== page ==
COORDINATION CHEMISTRY STRUCTURES AND ISOMERS - PowerPoint PPT Presentation

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COORDINATION CHEMISTRY STRUCTURES AND ISOMERS

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  1. COORDINATION CHEMISTRY STRUCTURES AND ISOMERS

  2. ELECTRONIC CONFIGURATION Ground State: Progressive filling of the 3d, 4d, and 5d orbitals Exceptions: ns1 (n-1)d5 rather than ns2 (n-1)d4 ns1 (n-1)d10 rather than ns2 (n-1)d9 Transition metal ions: First in first out

  3. TRENDS - IONIC Radii

  4. COORDINATION COMPOUNDS • Coordination compounds – compounds composed of a metal atom or ion and one or more ligands. • [Co(Co(NH3)4(OH2)3]Br6 • Ligands usually donate electrons to the metal • Includes organometallic compounds Werner’s totally inorganic optically active compound.

  5. WERNER’S COORDINATION CHEMISTRY • Performed systematic studies to understand bonding in coordination compounds. • Organic bonding theory and simple ideas of ionic charges were not sufficient. • Two types of bonding • Primary – positive charge of the metal ion is balanced by negative ions in the compound. • Secondary – molecules or ion (ligands) are attached directly to the metal ion. • Coordination sphere or complex ion. • Look at complex on previous slide (primary and secondary)

  6. WERNER’S COORDINATION CHEMISTRY • He largely studied compounds with four or six ligands. • Octahedral and square-planar complexes. • It was illustrated that a theory needed to account for bonds between ligands and the metal. • The number of bonds was commonly more than accepted at that time. • 18-electron rule. • New theories arose to describe bonding. • Valence bond, crystal field, and ligand field.

  7. COORDINATION COMPOUNDS

  8. COORDINATION COMPOUNDS

  9. LIGANDS

  10. LIGANDS

  11. LIGANDS

  12. CHELATING LIGANDS trisoxalatochromate(III) ion or just [Cr(ox)3]3- • Chelating ligands (chelates) – ligands that have two or more points of attachment to the metal atom or ion. • Bidentate, tridentate, tetra.., penta…, hexa… (EDTA).

  13. A HEXADENTATE LIGAND, EDTA • There are six points of attachment to the calcium metal. • Octahedral-type geometry ethylene diamine tetraacetic acid (EDTA) ethylenediaminetetraacetatocalcium ion or just [Ca(EDTA)]2-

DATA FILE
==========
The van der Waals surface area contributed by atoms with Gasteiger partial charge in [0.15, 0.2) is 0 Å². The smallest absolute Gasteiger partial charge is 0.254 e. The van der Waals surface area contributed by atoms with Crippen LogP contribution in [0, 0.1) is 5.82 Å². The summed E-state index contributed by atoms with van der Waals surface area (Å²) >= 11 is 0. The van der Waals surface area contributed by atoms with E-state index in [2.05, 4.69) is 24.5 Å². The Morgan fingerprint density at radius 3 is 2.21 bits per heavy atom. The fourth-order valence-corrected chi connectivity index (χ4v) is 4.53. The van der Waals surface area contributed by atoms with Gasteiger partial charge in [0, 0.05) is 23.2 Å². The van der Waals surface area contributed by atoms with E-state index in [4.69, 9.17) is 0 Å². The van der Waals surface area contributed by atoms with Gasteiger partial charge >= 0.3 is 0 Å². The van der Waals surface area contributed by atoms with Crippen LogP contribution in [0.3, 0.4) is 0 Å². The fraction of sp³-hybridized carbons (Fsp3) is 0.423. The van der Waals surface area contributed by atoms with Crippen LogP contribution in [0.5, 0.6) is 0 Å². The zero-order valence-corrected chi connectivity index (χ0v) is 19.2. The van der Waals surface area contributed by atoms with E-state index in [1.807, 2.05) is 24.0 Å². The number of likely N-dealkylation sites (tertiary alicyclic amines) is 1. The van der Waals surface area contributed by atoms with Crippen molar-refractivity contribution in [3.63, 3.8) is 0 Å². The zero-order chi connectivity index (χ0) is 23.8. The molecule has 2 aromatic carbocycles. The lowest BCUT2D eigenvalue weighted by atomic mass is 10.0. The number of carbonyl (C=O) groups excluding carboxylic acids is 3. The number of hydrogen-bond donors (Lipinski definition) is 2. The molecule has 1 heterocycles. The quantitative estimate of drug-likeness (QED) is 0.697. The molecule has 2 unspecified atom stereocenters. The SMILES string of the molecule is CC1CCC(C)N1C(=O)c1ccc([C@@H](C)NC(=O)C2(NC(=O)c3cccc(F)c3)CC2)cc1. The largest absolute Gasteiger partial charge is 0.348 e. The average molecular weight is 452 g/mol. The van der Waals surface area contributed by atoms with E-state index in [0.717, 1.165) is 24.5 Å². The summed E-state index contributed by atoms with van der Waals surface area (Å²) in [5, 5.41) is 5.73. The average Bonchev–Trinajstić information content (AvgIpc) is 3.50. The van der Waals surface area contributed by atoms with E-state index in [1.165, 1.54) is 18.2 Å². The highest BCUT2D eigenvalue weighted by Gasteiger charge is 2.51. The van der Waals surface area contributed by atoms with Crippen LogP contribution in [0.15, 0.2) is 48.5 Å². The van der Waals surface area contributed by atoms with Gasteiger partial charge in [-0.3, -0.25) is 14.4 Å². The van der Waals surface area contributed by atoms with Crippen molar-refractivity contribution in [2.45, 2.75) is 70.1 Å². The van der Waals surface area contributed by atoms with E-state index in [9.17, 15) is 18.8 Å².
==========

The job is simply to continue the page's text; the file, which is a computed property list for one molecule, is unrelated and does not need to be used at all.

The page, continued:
14. LIGANDS

  15. NOMENCLATURE • Coordination compounds that are ionic, the cation is named first and separated by a space from the anion, as is the case for all ionic compounds. The names of neutral coordination complexes are written without spaces. Na[PtCl3(NH3)] Sodium amminetrichloroplatinate(II) K2[CuBr4] Potassium tetrabromocuprate(II)

  16. NOMENCLATURE trans-[Co(en)2I(H2O)](NO3)2 trans-aquabis(ethylenediamine)iodocobalt(III) nitrate mer-[Ru(PPh3)3Cl3] mer-trichlorotris(triphenylphosphine)ruthenium(III)

  17. NOMENCLATURE • The name of the coordination compound (neutral, cationic or anionic) begins with the names of the ligands. The metal is listed next, following in parentheses by the oxidation state of the metal.

  18. NOMENCLATURE When more than one of a given ligand is bound to the same metal atom or ion, the number of such ligands is designated by the following prefixes: 2 di 6 hexa 10 deca 3 tri 7 hepta 11 undeca 4 tetra 8 octa 12 dodeca 5 penta 9 nona

  19. NOMENCLATURE However, when the name of the ligand in question already contains one of these prefixes or ligands with complicated names (generally ligand names that are three syllables or longer), then a prefix from the following list is used instead: 2 bis 6 hexakis 3 tris 7 heptakis 4 tetrakis 8 octakis 5 pentakis 9 ennea

  20. NOMENCLATURE Neutral ligands are given the same name as the uncoordinated molecule, but with spaces omitted. Some examples are: (CH3)3SO dimethylsulfoxide (DMSO) (NH2)2CO urea C5H5N pyridine terpy terpyridine bpy 2,2’-bipyridine en ethylenediamine PCl3 trichlorophosphine PPh3 triphenylphopshine

  21. NOMENCLATURE EXCEPTIONS: Some neutral molecules, when serving as ligands are given special names. These are: NH3 ammine H2O aqua NO nitrosyl CO carbonyl CS thiocarbonyl

  22. NOMENCLATURE • Anionic ligands are given names that end in the letter “o”. When the name of the free, uncoordinated anion ends in “ate”, the ligand name is changed to end in “ato”. Some examples are : CH3CO2- (acetate) acetato SO42- (sulfate) sulfato CO32- (carbonate) carbonato acac acetylacetonato

  23. NOMENCLATURE When the name of the free, uncoordinated anion ends in “ide”, the ligand name is changed to end in “ido”. Some examples are: N3- (nitride) nitrido N3- (azide) azido NH2- (amide) amido

  24. NOMENCLATURE When the name of the free, uncoordinated anion ends in “ite”, the ligand name is changed to end in “ito”. Some examples are: NO2- (nitrite) nitrito SO32- (sulfite) sulfito ClO3- (chlorite) chlorito

  25. NOMENCLATURE Certain anionic ligands are given special names, all ending in “o”: CN- cyano F- fluoro Cl- chloro Br- bromo I- iodo O2- oxo O2- superoxo OH- hydroxo H- hydrido CH3O- methoxo

  26. NOMENCLATURE The ligands are named alphabetically, ignoring the prefixes bis, tris, etc…

  27. NOMENCLATURE When the coordination entity is either neutral or cationic, the usual name of the metal is used, followed in parentheses by the oxidation state of the metal. However, when the coordination entity is an anion, the name of the metal is altered to end in “ate”. This is done for some metals by simply changing the ending “ium” to “ate”: Scandium scandate Titanium titanate Chromium chromate